Eva Smith (Attorney) @ Lucid Living
Durban High Court Judge Fikile Mokgohloa has labelled a leading bank as “reckless” in failing to participate in a debt review process involving home owners who defaulted on their bond payments.
This comes after Judge Rashid Vahed criticised banks last month for adding legal costs to defaulters’ bills without court sanction.
Mokgohloa dismissed with costs an application brought by FirstRand Bank against Durban home owners Nagine and Kursheda Raheman.
In the application, the bank had asked for judgment in the amount of about R220 000 plus interest, as well as an order declaring their Trenance Manor, Phoenix, property executable. Mokgohloa said the Rahemans had admitted they had failed to pay the necessary bond instalments, but had raised a special plea, saying they had been placed under debt review in January 2010.
In February 2010, the debt counsellor representing the Rahemans, forwarded a proposal to the bank with regard to repayments of the money owed. The next month, the Rahemans forwarded a revised debt review proposal increasing the contribution in respect of payments that would be made to the bank. The bank did not object to the proposals made or make any suggestions, and the Rahemans continued to make payments to the debt counsellor.
In May 2010, the debt review proposal in terms of their debt was made a court order in the Durban Magistrate’s Court. However the bank claimed in court papers that it was entitled to the relief sought, as it had terminated the debt review in accordance with National Credit Act, and that notice of this had been sent to the Rahemans in April 2010.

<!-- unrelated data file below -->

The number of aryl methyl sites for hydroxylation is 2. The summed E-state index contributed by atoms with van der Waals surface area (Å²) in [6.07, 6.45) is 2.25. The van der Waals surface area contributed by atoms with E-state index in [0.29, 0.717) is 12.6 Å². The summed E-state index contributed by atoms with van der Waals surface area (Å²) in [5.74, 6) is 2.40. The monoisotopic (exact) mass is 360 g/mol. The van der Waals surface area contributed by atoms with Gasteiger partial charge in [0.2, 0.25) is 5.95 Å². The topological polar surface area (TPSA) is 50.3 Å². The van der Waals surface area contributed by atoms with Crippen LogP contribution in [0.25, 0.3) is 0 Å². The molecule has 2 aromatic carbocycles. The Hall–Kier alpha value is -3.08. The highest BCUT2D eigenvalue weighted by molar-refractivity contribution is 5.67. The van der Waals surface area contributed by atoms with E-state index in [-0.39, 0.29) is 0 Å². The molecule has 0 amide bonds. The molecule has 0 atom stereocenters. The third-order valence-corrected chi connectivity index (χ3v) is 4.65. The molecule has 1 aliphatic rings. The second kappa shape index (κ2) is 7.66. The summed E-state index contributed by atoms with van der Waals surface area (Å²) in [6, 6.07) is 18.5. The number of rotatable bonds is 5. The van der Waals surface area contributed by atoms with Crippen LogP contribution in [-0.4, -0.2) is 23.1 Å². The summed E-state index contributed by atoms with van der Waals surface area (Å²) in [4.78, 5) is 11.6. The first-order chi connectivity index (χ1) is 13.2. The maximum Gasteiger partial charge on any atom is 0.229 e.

Mokgohloa found that, since a court order regarding the rearrangement of debt had already been made, the bank was not entitled to “exercise or enforce” by litigation any right under the credit agreement. She added that the bank had failed to participate in the debt review. “The legislation obliges the consumer and credit provider to participate in good faith in the debt review, and any negotiations should result in responsible debt rearrangement. “The bank failed to respond to the proposals… I am of the view that the plaintiff’s failure to participate in the review proceedings is reckless.”
This judgment bodes well for protecting consumer’s rights, in respect of debt counseling, under the National Credit Act. The process of debt review has been derailed by credit providers, who refuse to cooperate and act on any opportunity to terminate the process. This ruling now supports the Act’s requirement for credit providers to “participate in good faith” in the debt review process and work toward a mutually beneficial outcome.